Over the years, the Prix Pictet has gained in stature and respectability, largely because it has consistently wrestled with complex and increasingly urgent global topics in broadly inclusive ways, and done so by leveraging the work of some of the most exciting and respected photographers around the world. As a theme, the newest “Fire” is an example of smart decision making on the part of the organizers – in a contemporary world awash in a crisis of out-of-control wildfires, fire is both a current event and a hot-button issue (no pun intended) for peoples across the globe. Seen more abstractly, fire also presents all kinds of artistic possibilities, from the literal heat, smoke, and char of flames, to the more poetic passions of fiery emotion and the burning cycles of destruction and regrowth.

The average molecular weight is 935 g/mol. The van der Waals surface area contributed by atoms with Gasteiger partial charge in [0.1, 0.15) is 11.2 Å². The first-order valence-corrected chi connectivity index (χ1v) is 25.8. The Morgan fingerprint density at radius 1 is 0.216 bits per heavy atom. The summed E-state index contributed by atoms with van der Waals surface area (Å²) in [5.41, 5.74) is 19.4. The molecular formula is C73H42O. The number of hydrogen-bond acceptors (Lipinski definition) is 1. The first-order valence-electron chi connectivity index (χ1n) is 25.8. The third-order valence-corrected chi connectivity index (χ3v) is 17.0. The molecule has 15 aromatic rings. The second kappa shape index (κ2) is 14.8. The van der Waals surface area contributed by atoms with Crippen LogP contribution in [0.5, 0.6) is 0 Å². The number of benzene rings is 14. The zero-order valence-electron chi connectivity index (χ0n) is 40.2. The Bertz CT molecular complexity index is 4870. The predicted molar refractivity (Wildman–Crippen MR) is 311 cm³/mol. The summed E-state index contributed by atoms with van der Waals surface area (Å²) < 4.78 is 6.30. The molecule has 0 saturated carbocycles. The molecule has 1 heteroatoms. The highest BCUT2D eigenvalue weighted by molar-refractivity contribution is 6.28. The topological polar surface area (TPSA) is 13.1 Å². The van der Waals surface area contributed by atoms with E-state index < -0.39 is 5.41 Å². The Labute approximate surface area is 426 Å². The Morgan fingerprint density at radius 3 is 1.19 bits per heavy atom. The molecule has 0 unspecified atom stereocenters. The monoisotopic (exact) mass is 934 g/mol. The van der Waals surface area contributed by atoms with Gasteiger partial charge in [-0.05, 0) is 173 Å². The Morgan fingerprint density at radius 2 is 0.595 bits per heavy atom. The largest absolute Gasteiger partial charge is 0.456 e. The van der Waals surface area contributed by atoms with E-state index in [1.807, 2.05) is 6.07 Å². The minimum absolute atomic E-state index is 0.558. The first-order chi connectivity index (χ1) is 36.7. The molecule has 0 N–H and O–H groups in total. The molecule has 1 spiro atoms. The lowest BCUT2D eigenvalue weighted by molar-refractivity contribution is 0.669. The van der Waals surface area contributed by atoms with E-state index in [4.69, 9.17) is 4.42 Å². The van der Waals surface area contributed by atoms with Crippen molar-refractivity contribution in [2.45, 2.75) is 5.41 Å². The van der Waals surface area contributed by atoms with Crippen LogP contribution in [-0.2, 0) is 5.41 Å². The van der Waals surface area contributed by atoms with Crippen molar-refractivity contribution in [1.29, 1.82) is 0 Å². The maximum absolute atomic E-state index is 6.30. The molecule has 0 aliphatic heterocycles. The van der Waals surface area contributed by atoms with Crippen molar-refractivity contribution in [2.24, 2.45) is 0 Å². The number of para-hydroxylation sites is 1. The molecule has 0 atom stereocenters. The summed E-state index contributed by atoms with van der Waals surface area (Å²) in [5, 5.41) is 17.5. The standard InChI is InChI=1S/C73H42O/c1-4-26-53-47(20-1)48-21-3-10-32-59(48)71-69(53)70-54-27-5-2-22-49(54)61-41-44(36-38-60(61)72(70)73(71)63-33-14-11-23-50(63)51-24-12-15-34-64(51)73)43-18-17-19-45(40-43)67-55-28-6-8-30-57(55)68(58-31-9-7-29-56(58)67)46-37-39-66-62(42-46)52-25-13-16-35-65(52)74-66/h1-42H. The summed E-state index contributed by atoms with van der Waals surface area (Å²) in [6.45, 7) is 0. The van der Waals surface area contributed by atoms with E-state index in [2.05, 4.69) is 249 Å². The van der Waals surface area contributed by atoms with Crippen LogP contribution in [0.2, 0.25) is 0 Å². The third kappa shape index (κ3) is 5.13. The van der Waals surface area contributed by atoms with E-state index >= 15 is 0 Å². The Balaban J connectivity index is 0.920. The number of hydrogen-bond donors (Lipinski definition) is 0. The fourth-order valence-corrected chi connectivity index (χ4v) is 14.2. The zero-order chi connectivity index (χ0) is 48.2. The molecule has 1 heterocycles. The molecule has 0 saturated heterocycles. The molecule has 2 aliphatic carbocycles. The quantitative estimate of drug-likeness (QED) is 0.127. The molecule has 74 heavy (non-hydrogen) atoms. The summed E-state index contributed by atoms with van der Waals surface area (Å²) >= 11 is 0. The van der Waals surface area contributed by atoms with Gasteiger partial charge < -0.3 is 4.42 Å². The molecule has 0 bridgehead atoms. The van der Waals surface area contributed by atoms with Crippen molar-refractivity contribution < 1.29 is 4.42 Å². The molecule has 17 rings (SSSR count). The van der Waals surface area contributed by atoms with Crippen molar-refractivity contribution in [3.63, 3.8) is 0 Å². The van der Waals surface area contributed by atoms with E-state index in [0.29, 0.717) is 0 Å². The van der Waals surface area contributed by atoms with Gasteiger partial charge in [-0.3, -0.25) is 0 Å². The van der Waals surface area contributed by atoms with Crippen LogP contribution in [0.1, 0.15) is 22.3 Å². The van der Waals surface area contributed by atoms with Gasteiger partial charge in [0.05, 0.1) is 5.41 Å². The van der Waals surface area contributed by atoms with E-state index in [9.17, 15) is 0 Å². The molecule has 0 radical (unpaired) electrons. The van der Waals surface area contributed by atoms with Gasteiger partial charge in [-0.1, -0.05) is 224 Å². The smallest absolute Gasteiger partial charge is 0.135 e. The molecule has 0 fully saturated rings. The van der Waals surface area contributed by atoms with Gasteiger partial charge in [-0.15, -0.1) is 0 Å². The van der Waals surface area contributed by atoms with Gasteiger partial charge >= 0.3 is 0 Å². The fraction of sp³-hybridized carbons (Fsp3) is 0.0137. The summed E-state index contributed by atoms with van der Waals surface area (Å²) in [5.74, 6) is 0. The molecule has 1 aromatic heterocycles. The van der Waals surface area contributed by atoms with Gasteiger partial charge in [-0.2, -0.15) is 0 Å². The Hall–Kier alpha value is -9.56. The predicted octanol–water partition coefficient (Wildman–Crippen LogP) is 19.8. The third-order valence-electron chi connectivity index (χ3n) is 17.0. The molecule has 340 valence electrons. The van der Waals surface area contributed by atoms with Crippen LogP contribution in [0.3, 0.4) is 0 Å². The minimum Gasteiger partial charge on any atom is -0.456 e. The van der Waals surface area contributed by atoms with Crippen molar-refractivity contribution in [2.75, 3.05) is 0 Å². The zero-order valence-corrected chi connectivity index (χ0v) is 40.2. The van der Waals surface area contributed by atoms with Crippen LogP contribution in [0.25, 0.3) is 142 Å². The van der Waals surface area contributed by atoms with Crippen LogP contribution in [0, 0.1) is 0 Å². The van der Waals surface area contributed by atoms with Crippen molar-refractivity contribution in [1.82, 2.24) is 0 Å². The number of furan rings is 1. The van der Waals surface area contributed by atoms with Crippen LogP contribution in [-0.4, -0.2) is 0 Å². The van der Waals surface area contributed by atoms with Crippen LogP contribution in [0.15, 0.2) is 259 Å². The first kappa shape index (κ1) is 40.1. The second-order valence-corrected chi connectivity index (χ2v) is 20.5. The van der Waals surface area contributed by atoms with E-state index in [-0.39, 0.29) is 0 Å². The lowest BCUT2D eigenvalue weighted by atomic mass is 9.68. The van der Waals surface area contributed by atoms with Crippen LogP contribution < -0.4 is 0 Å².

Sally Mann won the “Fire” prize for her project “Blackwater”. In a series of darkly moody tintypes, she documents the Great Dismal Swamp, a vast mid-Atlantic region between Virginia and North Carolina. The location provides a particularly rich subject, as the swamp was once used by those fleeing slavery, and more recently has been devastated by wildfires. Her images offer us an armchair visit to a bleakly charred hellscape, where the trees and underbrush have been torched and thick rumbling smoke rises from the standing water. Amplified by the chemical washes and shadowed hollows of her 19th century process, Mann’s vision of the land feels scarred and wounded, with both its past and present reeling from powerful traumas.